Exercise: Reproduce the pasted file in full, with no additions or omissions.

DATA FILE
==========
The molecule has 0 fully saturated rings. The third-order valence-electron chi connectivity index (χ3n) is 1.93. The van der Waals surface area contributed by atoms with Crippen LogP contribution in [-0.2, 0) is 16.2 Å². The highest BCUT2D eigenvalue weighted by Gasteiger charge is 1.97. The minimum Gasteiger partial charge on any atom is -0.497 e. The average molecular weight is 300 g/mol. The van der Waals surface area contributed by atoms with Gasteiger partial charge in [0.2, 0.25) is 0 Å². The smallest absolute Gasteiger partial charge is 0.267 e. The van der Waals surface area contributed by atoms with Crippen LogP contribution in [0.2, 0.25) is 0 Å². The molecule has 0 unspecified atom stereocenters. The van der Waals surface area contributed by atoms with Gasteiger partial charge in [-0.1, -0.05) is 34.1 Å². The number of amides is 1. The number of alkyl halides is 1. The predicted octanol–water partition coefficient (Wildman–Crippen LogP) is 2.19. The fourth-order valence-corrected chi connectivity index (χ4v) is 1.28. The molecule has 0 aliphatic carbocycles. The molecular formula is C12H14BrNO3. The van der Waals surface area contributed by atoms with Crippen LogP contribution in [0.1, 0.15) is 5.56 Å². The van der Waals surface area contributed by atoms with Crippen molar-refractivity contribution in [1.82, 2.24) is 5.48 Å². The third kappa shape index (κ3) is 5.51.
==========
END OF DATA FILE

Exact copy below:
The molecule has 0 fully saturated rings. The third-order valence-electron chi connectivity index (χ3n) is 1.93. The van der Waals surface area contributed by atoms with Crippen LogP contribution in [-0.2, 0) is 16.2 Å². The highest BCUT2D eigenvalue weighted by Gasteiger charge is 1.97. The minimum Gasteiger partial charge on any atom is -0.497 e. The average molecular weight is 300 g/mol. The van der Waals surface area contributed by atoms with Gasteiger partial charge in [0.2, 0.25) is 0 Å². The smallest absolute Gasteiger partial charge is 0.267 e. The van der Waals surface area contributed by atoms with Crippen LogP contribution in [0.2, 0.25) is 0 Å². The molecule has 0 unspecified atom stereocenters. The van der Waals surface area contributed by atoms with Gasteiger partial charge in [-0.1, -0.05) is 34.1 Å². The number of amides is 1. The number of alkyl halides is 1. The predicted octanol–water partition coefficient (Wildman–Crippen LogP) is 2.19. The fourth-order valence-corrected chi connectivity index (χ4v) is 1.28. The molecule has 0 aliphatic carbocycles. The molecular formula is C12H14BrNO3. The van der Waals surface area contributed by atoms with Crippen LogP contribution in [0.1, 0.15) is 5.56 Å². The van der Waals surface area contributed by atoms with Crippen molar-refractivity contribution in [1.82, 2.24) is 5.48 Å². The third kappa shape index (κ3) is 5.51.